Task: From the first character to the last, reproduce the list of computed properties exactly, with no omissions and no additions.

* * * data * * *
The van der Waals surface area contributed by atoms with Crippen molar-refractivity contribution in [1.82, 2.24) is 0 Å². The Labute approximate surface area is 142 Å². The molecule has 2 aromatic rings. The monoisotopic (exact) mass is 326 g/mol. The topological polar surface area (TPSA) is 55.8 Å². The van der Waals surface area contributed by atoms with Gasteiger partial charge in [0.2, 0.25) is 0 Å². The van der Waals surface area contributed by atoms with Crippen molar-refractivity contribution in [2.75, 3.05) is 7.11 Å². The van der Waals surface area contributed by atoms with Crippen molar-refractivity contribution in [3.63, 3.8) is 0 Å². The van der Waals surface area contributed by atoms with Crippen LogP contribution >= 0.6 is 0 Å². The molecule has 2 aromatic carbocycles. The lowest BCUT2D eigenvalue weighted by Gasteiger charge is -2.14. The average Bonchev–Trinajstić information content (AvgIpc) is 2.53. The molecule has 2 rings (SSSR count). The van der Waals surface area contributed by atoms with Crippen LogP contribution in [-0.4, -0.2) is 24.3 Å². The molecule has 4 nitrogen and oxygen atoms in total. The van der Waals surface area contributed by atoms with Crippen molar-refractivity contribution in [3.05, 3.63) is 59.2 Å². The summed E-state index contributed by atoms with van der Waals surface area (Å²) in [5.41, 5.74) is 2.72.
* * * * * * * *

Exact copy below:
The van der Waals surface area contributed by atoms with Crippen molar-refractivity contribution in [1.82, 2.24) is 0 Å². The Labute approximate surface area is 142 Å². The molecule has 2 aromatic rings. The monoisotopic (exact) mass is 326 g/mol. The topological polar surface area (TPSA) is 55.8 Å². The van der Waals surface area contributed by atoms with Gasteiger partial charge in [0.2, 0.25) is 0 Å². The van der Waals surface area contributed by atoms with Crippen molar-refractivity contribution in [2.75, 3.05) is 7.11 Å². The van der Waals surface area contributed by atoms with Crippen molar-refractivity contribution in [3.63, 3.8) is 0 Å². The van der Waals surface area contributed by atoms with Crippen LogP contribution >= 0.6 is 0 Å². The molecule has 2 aromatic carbocycles. The lowest BCUT2D eigenvalue weighted by Gasteiger charge is -2.14. The average Bonchev–Trinajstić information content (AvgIpc) is 2.53. The molecule has 2 rings (SSSR count). The van der Waals surface area contributed by atoms with Crippen LogP contribution in [-0.4, -0.2) is 24.3 Å². The molecule has 4 nitrogen and oxygen atoms in total. The van der Waals surface area contributed by atoms with Crippen molar-refractivity contribution in [3.05, 3.63) is 59.2 Å². The summed E-state index contributed by atoms with van der Waals surface area (Å²) in [5.41, 5.74) is 2.72.